Pandora's Magic Box
Restoration of the music's dynamic range in historical recordings
by: Pierre A. Paquin
We are now able to enjoy great recording of the distant past, thanks to the efforts of several successful and dedicated engineers who have had at their disposal the original master discs and tapes of those recordings they wish to restore to present-day listenablity. Noteworthy among the major recording companies are BMG with the cast RCA Victor catalog. EMI by way of Testament and quit a few other engineers with variable success using sources other than the original. However, there is one major annoyance caused by some of these restorations namely an unwillingness to infuse some of the dynamic range, which was removed in many of these old recordings by the original engineers during the actual recording sessions. One would expect a dynamic range process to be much more possible these days with all sorts of electronics available within the analog and digital domains.
While listening to remarkable restorations of few the few records of Irish soprano Margaret Sheridan made at La Scala in the late 1920s I became convinced that the recording process for one major company began to degrade as time went on, especially beginning in 1943 and ending in 1951. These La Scala recordings as restored successfully by both Romophone (F 89001-2) and Time Machine (F 0100) expose how great an electrical recording could be 70 years ago. These Italian recordings were made by HMC featuring the great soprano in a complete Madame Butterfly as well as duets with Toscanini's favorite tenor, Aureliano Pertile. The La Scala Orchestra was conducted by HMV's Italian music director, Carlo Sabajno. String portmento was a way of life in the La Scala Orchestra in the 1920s, as these recordings show, and the sonics are incredible for the time.
These old records seem to verify the idea that whoever was at the recording 'console' way back then had an idea about the music being etched by needles on to wax master discs. Occasionally there is come evidence of overload - hence the necessity to issue some of these La Scala sides as dubbings - but overall the dynamic range (soft to load and load to soft) is intact and very much up to date. The original engineers would use a manual technique called 'gainriding' to make sure that the pianissimos were not buried in surface noise and most of the fortissimos were brought down in volume intensity so as to not exceed the 78rpm recording limitations. This practice, which was very necessary during those old recording sessions would be successful musically only if the engineer knew the music by way of listening to other recordings or being able to read the musical score well in advance of the sessions.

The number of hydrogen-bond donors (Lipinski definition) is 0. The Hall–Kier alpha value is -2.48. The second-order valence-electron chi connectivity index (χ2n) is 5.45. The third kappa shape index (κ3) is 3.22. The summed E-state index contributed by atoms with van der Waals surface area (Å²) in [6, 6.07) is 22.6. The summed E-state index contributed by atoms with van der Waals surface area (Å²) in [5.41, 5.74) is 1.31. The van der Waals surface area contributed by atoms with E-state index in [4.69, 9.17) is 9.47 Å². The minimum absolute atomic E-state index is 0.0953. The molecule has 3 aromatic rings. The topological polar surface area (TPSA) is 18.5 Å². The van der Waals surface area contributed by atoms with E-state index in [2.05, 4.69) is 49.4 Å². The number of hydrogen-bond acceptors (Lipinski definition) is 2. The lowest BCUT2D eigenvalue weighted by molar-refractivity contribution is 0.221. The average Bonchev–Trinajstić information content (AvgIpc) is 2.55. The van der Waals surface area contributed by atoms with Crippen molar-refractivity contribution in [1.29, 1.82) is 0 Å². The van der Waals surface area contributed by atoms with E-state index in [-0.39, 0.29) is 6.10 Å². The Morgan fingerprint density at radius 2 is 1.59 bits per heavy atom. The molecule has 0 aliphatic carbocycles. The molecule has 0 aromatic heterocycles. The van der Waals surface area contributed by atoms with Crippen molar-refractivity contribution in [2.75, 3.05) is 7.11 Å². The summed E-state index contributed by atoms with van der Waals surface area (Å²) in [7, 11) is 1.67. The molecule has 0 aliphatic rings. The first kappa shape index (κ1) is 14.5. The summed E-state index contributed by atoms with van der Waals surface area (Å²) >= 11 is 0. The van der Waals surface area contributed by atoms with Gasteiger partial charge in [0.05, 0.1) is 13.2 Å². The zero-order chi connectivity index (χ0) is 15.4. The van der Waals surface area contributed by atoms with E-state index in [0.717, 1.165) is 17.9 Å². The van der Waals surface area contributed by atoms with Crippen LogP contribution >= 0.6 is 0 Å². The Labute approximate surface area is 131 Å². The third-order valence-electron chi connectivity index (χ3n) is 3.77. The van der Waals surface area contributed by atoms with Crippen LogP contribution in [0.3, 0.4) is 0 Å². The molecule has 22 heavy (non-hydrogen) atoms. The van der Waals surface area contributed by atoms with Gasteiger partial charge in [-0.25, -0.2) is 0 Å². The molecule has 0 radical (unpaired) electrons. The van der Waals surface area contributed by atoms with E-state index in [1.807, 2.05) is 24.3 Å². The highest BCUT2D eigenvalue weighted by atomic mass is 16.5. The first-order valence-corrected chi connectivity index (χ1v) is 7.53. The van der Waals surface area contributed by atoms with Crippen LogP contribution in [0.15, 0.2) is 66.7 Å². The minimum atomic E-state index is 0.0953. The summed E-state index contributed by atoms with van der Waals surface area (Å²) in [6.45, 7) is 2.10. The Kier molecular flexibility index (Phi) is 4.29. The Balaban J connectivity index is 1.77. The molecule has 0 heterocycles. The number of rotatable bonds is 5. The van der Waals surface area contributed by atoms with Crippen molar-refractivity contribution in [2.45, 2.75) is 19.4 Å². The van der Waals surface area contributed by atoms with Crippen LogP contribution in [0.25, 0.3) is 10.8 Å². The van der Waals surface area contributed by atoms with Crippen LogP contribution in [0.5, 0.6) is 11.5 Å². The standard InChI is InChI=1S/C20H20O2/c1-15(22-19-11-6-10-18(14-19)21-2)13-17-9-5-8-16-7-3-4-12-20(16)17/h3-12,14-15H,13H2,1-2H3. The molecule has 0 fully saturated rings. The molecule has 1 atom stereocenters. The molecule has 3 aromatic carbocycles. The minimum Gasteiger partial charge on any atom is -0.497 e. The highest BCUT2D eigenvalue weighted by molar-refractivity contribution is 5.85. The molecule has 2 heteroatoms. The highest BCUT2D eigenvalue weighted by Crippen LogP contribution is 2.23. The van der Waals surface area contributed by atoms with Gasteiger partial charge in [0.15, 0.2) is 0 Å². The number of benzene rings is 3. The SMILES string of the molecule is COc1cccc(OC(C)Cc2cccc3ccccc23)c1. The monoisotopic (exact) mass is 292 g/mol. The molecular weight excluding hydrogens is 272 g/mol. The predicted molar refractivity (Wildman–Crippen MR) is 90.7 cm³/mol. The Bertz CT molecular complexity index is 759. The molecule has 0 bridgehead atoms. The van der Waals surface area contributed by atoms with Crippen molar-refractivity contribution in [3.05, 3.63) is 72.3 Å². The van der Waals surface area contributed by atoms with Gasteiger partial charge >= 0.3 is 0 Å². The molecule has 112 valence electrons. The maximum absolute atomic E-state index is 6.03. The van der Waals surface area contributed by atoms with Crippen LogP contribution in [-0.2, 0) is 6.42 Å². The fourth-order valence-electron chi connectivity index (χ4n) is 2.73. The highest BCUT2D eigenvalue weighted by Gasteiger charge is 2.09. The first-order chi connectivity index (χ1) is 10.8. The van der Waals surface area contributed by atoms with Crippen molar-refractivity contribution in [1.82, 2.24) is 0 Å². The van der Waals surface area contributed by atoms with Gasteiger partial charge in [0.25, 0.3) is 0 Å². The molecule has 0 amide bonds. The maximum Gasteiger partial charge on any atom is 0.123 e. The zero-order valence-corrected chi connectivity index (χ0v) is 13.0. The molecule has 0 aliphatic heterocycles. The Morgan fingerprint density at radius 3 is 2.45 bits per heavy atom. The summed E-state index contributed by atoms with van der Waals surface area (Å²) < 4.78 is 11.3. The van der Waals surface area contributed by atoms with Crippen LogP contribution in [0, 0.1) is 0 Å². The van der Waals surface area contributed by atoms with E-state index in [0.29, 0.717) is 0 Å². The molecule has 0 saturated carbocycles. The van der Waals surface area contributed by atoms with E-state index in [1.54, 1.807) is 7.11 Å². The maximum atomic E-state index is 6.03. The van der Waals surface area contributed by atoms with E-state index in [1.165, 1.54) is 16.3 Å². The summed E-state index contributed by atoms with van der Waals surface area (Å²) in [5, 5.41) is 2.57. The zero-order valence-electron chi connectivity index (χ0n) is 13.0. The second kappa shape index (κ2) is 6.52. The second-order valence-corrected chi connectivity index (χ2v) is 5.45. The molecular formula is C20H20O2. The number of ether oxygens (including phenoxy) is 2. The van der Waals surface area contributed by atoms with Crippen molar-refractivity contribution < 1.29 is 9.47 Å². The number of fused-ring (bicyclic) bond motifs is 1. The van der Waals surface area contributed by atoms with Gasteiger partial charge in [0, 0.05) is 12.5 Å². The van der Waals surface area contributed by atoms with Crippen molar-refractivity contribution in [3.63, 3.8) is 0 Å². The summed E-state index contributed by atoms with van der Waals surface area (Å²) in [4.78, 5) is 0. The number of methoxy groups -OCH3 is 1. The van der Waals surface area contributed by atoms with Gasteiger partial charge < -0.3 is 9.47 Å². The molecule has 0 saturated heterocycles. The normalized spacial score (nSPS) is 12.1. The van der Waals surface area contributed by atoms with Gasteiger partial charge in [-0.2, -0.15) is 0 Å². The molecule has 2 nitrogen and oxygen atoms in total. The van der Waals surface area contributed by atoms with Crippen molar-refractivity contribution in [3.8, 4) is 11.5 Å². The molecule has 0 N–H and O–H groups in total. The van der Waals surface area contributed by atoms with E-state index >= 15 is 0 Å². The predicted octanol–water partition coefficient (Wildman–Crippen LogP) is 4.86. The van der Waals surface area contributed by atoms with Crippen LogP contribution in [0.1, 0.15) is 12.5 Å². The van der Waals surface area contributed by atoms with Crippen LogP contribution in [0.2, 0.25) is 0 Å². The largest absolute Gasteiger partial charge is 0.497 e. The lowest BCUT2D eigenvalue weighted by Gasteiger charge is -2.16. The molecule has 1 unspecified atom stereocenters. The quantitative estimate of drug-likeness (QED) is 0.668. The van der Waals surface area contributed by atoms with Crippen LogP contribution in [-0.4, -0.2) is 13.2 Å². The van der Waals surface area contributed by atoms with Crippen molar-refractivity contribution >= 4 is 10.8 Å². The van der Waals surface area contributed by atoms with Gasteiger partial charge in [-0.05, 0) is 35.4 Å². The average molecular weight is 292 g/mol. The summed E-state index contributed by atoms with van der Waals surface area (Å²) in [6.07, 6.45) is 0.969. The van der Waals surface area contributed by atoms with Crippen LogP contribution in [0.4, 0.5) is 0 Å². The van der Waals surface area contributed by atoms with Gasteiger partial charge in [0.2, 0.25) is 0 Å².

Next on the listening agenda were the 1928 Beethoven Pastoral Symphony on the original 78rpm discs (Victor set M50) and the 1930 Tchaikovsky Pathtique (RCA 0902660920-2) both with the Boston Symphony Orchestra under Serge Koussevitzky. These recordings were engineered with remarkable finesse, at least in terms of dynamic range. With the Pathetique CD is that remarkable performance of Tchaikovsky Romeo and Juliet etched in 1936, also with the BSO under Koussevitzky, with a little less success in overall sound even though six years had passed since the Pathetique had been recorded. Next, on with the BSO/Koussevitzky Tchaikovsky Fourth Symphony recorded a few years later not bad at all were dynamic range is concerned but not incredible in terms of performance. (Would that the BSO could play like that today.) Then in 1943, something happened to RCA Victor engineering. It seems that the engineering staff no longer needed to have any idea about the music to be recorded, as a 'magic box' was introduced into the recording chain of electronics. It appears that anyone could be a recording engineer of great music with that box in place. Dynamic range of the music now took a back seat as this primitive compressor automatically replaced the need for any judicious and necessary manual 'gainriding' of the console master volume control. One of the first recordings to fall victim was the great BSO/Koussevitzky Appalachian Spring Suite (Victor 11-9129/31) then on with their legendary 1946 performance of Schubert's 'Unfinished' (Victor 11-9082/4) up to the last Boston Symphony recording of Koussevitzky in 1950: Sibelius's Second Symphony (Victor LM1172). The compression was so bad in this recording that it was overcome musically only by the performance itself. The 1951 Schumann Spring Symphony with Munch, now in vinyl heaven (Victor LM1190) also comes to mind, as well as the same conductor's great performance of Schumann's Genoveva Overture with BSO (RCA Victor 0926 60082-21). Other examples of 'automation' are all the Toscanini recordings done in studio sessions during the same period. Think of the sessions for the Rossini Overtures from the mid-1940s (the NBC broadcasts were much better engineered, as the recording staff were quite different).